Category Archives: News

SCCC launches ‘Suffolk Gets Green’ challenge

Photo courtesy of Suffolk County Community College’s homepage.

As the days go by, the need to fill one’s day with activities and hobbies increases exponentially. To address this Suffolk County Community College recognizes this want, and has presented its student and faculty with opportunities to provide enough incentive to pass the time.

One such incentive started on April 22, otherwise known as Earth Day.

By participating in environmentally friendly activities sponsored by Suffolk, one can remain actively aware of their environmental impact as well as assist others to create a safer, cleaner community.

At Suffolk, students and faculty are encouraged to “get green” by participating in the “one less challenge,” a challenge which pushes for people to use one less plastic item from their everyday lives.

The challenge, aptly named Suffolk Gets Green, while active during the month of April, does not need to end simply because it is no longer April. Indeed, students and faculty – especially those in need of an activity to pass the time – can take up an actively green lifestyle at any time.

“I think it’s nice for Suffolk to keep this up on their webpage, even after the allotted date has passed because it’s a nice message: going green,” said Jessica Dennis, an environmental science student says.

Dennis, who is currently not working and remains at home for most of the day continued, “I like the idea of being able to fill up my day with little activities; it helps the time pass and keeps my anxieties at bay.”

Above all else, Suffolk commends those participating to do so with creativity. In fact, anyone who wishes to be recognized for their efforts can do so by sending in their pictures which document their environmental efforts to activities-grant@sunysuffolk.edu.Suffolk will then share the image on their college social media channels.

Additionally, for anyone who is uncertain of how to start their green lifestyle, Suffolk provides a few ways to reduce. They start with, “brew a pot/cup of coffee instead of using a coffee pod; use a glass or reusable water bottle instead of a plastic bottle,” and close with, “wear your glasses instead of contacts for a day or two.”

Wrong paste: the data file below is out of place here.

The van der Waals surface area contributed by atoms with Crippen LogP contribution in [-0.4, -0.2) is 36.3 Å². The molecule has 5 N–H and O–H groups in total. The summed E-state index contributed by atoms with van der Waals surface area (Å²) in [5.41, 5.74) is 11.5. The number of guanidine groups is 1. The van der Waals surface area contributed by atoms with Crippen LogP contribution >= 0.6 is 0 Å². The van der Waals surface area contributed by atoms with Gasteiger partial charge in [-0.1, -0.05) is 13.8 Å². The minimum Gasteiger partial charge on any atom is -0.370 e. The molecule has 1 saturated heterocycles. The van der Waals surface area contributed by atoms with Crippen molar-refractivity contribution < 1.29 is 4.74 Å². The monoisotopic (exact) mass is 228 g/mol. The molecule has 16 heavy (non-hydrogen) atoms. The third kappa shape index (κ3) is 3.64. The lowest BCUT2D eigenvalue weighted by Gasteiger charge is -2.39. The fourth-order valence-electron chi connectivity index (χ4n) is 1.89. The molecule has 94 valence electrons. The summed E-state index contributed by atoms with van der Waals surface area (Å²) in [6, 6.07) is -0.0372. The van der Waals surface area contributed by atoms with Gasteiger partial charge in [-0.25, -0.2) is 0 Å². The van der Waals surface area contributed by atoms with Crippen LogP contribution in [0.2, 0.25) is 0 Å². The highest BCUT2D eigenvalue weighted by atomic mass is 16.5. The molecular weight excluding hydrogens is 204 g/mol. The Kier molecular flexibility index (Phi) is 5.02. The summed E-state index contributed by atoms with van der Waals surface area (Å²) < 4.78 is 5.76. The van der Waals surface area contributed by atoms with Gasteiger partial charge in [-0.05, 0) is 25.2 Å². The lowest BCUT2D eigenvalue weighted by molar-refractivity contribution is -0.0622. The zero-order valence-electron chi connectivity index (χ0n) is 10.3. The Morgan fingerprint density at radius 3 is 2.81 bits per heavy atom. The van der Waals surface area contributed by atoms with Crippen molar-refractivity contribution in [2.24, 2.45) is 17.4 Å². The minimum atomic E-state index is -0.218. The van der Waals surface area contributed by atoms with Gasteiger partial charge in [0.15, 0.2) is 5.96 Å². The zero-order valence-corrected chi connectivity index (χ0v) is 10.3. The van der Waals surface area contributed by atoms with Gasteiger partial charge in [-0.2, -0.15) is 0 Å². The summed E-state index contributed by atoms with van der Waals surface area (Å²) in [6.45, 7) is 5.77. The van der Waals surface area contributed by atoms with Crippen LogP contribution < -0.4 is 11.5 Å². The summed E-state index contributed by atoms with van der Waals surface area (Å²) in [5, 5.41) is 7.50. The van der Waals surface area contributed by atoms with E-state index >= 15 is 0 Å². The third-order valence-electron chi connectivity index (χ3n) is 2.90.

Although, these are not the only ways to be green.

Milton Moore, a sociology major who has, “an avid love for all things green,” said that people can take it one step further.

“Shop from small, local businesses to improve the local economy; use tooth tablets instead of toothpaste; buy in bulk, with your own glasses and containers to avoid plastic packaging and eat less meat.”

Moore said that the agricultural industry is “one of the highest contributing factors” to greenhouse gases, so when one “reduces the incentive to buy, and encourages others to do so as well, the agricultural industry, cattle included, may have their numbers reduced, and their environmental impact changed. At least, I hope.”

Regardless of how to “get green,” being green is important as maintaining a healthy and stable environment to live in is a worthy, and exceedingly necessary cause.

Susan Hayword, a 21-year-old chemistry student adivsed, “We only have one Earth, so it’s important to take care of it.”

Near the end to a semester of struggle, SCCC’s fall semester plans uncertain

As a result of the global COVID-19 pandemic, as of March 19, New York state switched schooling to be completely online. Teachers, professors, and students alike at SCCC have been forced to become accustomed to a new approach to studying, working completely at home for every class.

The move to remote learning has been a challenge to some students, who, while not having to commute to school, either have had a hard time adapting to the new way of learning or miss the interpersonal relationships.

“One thing that’s been pretty difficult is trying to stay motivated and on top of all my assignments amidst all the chaos and uncertainty.” said business major Ruth Blasczak, 22. “The professors seem to be doing their best and I’m very thankful for their efforts, but at some point it’s hard to expect too much since we’re all struggling one way or another.”